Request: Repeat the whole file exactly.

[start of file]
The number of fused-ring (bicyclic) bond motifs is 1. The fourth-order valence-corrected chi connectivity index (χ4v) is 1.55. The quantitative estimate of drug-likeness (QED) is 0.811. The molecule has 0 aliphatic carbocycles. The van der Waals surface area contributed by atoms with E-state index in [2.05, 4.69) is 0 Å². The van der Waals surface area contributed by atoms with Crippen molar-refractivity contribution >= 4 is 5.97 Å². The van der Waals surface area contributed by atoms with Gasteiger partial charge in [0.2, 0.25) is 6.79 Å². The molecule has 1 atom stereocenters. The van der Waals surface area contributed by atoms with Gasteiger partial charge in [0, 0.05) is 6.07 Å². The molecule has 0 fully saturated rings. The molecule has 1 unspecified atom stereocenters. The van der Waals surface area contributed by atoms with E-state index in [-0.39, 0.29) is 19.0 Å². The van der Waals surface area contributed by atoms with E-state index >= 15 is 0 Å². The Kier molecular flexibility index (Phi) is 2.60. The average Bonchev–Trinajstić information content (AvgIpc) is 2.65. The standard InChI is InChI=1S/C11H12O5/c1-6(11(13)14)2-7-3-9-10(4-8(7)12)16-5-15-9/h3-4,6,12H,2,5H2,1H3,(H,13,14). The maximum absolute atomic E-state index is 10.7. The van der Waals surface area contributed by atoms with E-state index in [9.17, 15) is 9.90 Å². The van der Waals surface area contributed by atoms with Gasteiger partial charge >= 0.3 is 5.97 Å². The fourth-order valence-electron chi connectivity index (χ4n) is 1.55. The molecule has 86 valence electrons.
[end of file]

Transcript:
The number of fused-ring (bicyclic) bond motifs is 1. The fourth-order valence-corrected chi connectivity index (χ4v) is 1.55. The quantitative estimate of drug-likeness (QED) is 0.811. The molecule has 0 aliphatic carbocycles. The van der Waals surface area contributed by atoms with E-state index in [2.05, 4.69) is 0 Å². The van der Waals surface area contributed by atoms with Crippen molar-refractivity contribution >= 4 is 5.97 Å². The van der Waals surface area contributed by atoms with Gasteiger partial charge in [0.2, 0.25) is 6.79 Å². The molecule has 1 atom stereocenters. The van der Waals surface area contributed by atoms with Gasteiger partial charge in [0, 0.05) is 6.07 Å². The molecule has 0 fully saturated rings. The molecule has 1 unspecified atom stereocenters. The van der Waals surface area contributed by atoms with E-state index in [-0.39, 0.29) is 19.0 Å². The van der Waals surface area contributed by atoms with E-state index >= 15 is 0 Å². The Kier molecular flexibility index (Phi) is 2.60. The average Bonchev–Trinajstić information content (AvgIpc) is 2.65. The standard InChI is InChI=1S/C11H12O5/c1-6(11(13)14)2-7-3-9-10(4-8(7)12)16-5-15-9/h3-4,6,12H,2,5H2,1H3,(H,13,14). The maximum absolute atomic E-state index is 10.7. The van der Waals surface area contributed by atoms with E-state index in [9.17, 15) is 9.90 Å². The van der Waals surface area contributed by atoms with Gasteiger partial charge >= 0.3 is 5.97 Å². The fourth-order valence-electron chi connectivity index (χ4n) is 1.55. The molecule has 86 valence electrons.